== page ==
The Academy's 2011 Hearst Expedition to the Philippines
Terry Gosliner, Dean of Science
Meg Burke, Director of Education
Tuesday, September 13th at 7:00pm
The Academy recently returned from one of the largest field expeditions in its history having sent shallow water, deep water, terrestrial and education teams to the Philippines to continue our study of one of the greatest biodiversity hotspots in the world. Please join us for a co-presentation from our Dean of Science and Director of Education as they talk about their finding and the ongoing international efforts that the Academy has forged with the scientists and educators in the Philippines.
Meg Burke is Director of Teacher and Youth Education at the California Academy of Sciences.
Dr. Terrence Gosliner is Senior Curator and Dean of Science and Research Collections at the California Academy of Sciences where he has worked since 1982. His research on the systematics, phylogenetics and comparative biology nudibranchs and other sea slugs, has focused on the implications of phylogenetic studies to understanding the evolution of shell-loss, mimicry and other comparative aspects of the evolution of this group of marine organisms. He has studied the diversity of these mollusks along the California coast for more than forty years. Most recently, this work employs evolutionary studies to develop new strategies for conservation of Philippine reefs in the center of the center of marine biodiversity. He has developed key collaborations with research institutions, conservation organizations and large public exhibits to bring these findings to diverse audiences.
Terry Gosliner, Dean of Science at the California Academy of Sciences,
discusses two of the major discoveries his team made while exploring the
shallow seas of the Philippines. In addition to a new species of worm,
he describes a common species he found exhibiting some very uncommon
behavior. "This worm was not an herbivore, it was a voracious predator,"
Island country, western Pacific Ocean, on an archipelago off the southeast coast of Asia. Area: 115,831 sq mi (300,000 sq km). Population (2009 est.): 91,983,000. Capital: Manila; other government offices and ministries are located in Quezon City and other Manila suburbs. Filipinos are predominantly of Malay descent, frequently with Chinese and sometimes American or Spanish ancestry. Languages: Filipino (Pilipino) and English (both official); the other main groups are Cebuano, Ilocano, Hiligaynon, and Bicol. Religions: Christianity (predominantly Roman Catholic; also Protestant, other Christians); also Islam. Currency: Philippine piso (peso). The Philippines consist of about 7,100 islands and islets. The two principal islands are Luzon in the north and Mindanao in the south. The Visayan group is in the central Philippines, Mindoro is directly south of Luzon, and Palawan is isolated in the west. The topography is varied; inactive volcanoes and mountain ranges are the main features of most of the larger islands. The country has a predominantly market economy based largely on agriculture, light industries, and services. The Philippines is a republic with two legislative houses; its head of state and government is the president. First visited by Ferdinand Magellan in 1521, the islands were colonized by the Spanish, who retained control until the Philippines were ceded to the U.S. in 1898 following the Spanish-American War. The Commonwealth of the Philippines was established in 1935 to prepare the country for political and economic independence, which was delayed by World War II and the invasion of Japanese troops. The islands were liberated by U.S. forces in 194445, and the Republic of the Philippines was proclaimed in 1946, with a government patterned on that of the U.S. In 1965 Ferdinand Marcos was elected president. He declared martial law in 1972, which lasted until 1981. After 20 years of dictatorial rule, Marcos was driven from power in 1986. Corazon Aquino became president and instituted a period of democratic rule that continued with the elections of subsequent presidents. The government has tried to come to terms with Muslim independence fighters in the southern islands by establishing the Muslim Mindanao autonomous region in southwestern Mindanao and nearby islands.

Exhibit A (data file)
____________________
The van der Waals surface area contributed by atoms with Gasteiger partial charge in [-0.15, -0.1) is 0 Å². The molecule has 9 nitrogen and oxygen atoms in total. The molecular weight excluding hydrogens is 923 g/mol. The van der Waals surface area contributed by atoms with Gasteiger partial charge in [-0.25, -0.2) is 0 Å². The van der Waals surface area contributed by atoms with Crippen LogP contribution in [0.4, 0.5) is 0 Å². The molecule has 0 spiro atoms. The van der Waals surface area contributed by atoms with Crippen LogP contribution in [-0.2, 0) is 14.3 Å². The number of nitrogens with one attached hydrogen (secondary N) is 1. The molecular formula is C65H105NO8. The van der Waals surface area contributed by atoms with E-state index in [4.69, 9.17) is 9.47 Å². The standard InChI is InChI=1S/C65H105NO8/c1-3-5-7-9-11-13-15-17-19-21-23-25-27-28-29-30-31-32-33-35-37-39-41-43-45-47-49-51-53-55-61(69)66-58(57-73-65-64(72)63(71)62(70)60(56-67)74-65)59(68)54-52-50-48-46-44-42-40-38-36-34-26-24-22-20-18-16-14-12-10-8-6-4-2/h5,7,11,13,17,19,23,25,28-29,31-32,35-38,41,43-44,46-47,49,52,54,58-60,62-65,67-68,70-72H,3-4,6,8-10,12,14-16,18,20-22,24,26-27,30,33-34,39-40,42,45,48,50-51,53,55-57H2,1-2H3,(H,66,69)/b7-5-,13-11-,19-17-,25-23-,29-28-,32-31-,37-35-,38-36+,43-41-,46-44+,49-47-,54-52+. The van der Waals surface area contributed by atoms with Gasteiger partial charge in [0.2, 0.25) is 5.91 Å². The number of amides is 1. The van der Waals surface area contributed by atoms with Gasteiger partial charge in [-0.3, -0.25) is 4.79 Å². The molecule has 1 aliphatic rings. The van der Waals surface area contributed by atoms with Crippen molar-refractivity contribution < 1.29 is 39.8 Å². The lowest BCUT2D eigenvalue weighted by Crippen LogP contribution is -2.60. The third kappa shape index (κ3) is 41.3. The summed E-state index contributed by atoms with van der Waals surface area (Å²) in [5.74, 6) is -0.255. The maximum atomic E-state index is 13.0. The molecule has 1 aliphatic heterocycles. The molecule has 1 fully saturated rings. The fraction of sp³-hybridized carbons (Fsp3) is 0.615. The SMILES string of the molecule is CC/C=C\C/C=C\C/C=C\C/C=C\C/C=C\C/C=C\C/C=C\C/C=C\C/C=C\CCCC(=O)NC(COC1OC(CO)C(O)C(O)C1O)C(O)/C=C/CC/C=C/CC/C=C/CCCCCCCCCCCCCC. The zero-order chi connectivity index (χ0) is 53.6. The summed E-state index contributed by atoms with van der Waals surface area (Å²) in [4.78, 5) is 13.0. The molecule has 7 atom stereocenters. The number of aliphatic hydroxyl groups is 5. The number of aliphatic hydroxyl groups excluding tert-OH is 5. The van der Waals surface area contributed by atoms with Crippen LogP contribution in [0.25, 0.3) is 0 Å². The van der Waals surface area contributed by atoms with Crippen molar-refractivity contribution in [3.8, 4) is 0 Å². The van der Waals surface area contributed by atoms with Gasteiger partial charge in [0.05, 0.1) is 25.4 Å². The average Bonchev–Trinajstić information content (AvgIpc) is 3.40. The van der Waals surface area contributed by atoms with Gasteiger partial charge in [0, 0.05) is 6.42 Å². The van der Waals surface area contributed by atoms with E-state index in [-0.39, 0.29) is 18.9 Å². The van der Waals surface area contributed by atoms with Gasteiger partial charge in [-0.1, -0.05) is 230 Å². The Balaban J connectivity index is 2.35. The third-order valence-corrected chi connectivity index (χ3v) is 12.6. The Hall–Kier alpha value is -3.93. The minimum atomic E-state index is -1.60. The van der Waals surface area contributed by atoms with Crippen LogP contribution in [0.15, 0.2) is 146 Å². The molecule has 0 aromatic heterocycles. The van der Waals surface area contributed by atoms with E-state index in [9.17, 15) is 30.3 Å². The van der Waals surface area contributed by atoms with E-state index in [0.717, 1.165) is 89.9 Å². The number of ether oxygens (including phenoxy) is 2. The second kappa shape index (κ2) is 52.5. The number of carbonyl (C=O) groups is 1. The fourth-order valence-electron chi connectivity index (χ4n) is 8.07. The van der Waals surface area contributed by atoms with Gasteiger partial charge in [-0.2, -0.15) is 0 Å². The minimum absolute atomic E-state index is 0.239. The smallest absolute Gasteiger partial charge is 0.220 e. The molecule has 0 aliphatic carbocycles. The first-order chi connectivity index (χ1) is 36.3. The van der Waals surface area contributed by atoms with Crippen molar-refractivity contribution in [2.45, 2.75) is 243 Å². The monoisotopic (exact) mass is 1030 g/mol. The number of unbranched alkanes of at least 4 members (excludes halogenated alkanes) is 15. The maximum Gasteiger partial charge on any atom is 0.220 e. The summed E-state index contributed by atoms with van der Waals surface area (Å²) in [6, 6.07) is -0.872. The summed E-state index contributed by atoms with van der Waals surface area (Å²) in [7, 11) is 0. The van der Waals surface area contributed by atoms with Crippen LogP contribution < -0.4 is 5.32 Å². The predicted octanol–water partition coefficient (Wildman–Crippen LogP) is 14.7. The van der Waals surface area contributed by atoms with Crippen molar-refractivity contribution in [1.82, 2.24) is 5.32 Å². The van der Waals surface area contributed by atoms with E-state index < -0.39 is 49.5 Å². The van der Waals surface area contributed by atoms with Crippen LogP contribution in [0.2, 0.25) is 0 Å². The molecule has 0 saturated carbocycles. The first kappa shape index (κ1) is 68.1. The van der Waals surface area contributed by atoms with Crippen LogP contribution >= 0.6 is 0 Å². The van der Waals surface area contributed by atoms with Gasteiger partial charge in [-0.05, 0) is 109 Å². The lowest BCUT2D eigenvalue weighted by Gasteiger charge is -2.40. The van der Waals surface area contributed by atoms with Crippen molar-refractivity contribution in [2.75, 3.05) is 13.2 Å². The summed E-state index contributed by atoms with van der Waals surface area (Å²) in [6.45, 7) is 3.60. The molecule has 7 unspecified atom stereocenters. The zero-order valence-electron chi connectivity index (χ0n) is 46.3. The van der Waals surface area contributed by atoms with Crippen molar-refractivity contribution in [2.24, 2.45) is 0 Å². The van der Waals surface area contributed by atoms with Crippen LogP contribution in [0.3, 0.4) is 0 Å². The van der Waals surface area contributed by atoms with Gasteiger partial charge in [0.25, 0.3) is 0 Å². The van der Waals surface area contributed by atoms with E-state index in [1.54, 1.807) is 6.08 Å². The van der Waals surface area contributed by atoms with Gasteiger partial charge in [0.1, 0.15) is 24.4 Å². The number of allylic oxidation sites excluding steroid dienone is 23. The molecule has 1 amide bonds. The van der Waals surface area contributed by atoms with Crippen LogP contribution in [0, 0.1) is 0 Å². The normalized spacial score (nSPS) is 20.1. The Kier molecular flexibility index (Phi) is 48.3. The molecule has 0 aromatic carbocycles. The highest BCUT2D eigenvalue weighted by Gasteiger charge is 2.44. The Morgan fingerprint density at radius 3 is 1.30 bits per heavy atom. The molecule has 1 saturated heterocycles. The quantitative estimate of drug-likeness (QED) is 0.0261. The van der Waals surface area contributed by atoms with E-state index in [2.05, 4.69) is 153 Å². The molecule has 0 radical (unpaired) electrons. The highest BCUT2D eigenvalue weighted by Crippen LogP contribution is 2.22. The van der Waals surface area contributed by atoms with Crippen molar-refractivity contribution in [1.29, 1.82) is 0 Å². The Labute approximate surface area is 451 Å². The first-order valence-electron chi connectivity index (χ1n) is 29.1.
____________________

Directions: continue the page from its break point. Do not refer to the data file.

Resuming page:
this was a great talk and I love love love to hear about expeditions and marine life. one thing bothered me a little; the point about that the Philippians needed to learn about handling their plastics so they dont end up in the oceans. Im sure they do, but lets look at some statistics on plastic usage and waste from countries like the US, Japan and China who also share the Pacific, shall we...? who dumps more? and who has the knowledge and resources to get their sh*t together...